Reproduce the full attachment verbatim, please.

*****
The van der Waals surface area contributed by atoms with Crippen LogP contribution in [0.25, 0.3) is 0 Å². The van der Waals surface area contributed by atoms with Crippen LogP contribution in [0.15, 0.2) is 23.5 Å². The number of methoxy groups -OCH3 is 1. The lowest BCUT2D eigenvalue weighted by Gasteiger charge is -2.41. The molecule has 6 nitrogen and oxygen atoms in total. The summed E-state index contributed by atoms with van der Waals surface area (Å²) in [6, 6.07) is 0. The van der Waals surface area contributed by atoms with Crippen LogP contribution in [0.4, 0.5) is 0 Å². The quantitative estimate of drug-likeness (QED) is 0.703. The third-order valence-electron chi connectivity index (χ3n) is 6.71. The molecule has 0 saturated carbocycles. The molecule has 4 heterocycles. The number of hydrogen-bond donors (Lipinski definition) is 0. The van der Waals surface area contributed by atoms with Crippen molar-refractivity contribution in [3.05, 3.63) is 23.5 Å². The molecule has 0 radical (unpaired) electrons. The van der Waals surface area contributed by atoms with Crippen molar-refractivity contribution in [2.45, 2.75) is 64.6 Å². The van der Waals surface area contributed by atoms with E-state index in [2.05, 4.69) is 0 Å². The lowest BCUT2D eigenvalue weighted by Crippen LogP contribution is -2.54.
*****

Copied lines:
The van der Waals surface area contributed by atoms with Crippen LogP contribution in [0.25, 0.3) is 0 Å². The van der Waals surface area contributed by atoms with Crippen LogP contribution in [0.15, 0.2) is 23.5 Å². The number of methoxy groups -OCH3 is 1. The lowest BCUT2D eigenvalue weighted by Gasteiger charge is -2.41. The molecule has 6 nitrogen and oxygen atoms in total. The summed E-state index contributed by atoms with van der Waals surface area (Å²) in [6, 6.07) is 0. The van der Waals surface area contributed by atoms with Crippen LogP contribution in [0.4, 0.5) is 0 Å². The quantitative estimate of drug-likeness (QED) is 0.703. The third-order valence-electron chi connectivity index (χ3n) is 6.71. The molecule has 0 saturated carbocycles. The molecule has 4 heterocycles. The number of hydrogen-bond donors (Lipinski definition) is 0. The van der Waals surface area contributed by atoms with Crippen molar-refractivity contribution in [3.05, 3.63) is 23.5 Å². The molecule has 0 radical (unpaired) electrons. The van der Waals surface area contributed by atoms with Crippen molar-refractivity contribution in [2.45, 2.75) is 64.6 Å². The van der Waals surface area contributed by atoms with E-state index in [2.05, 4.69) is 0 Å². The lowest BCUT2D eigenvalue weighted by Crippen LogP contribution is -2.54.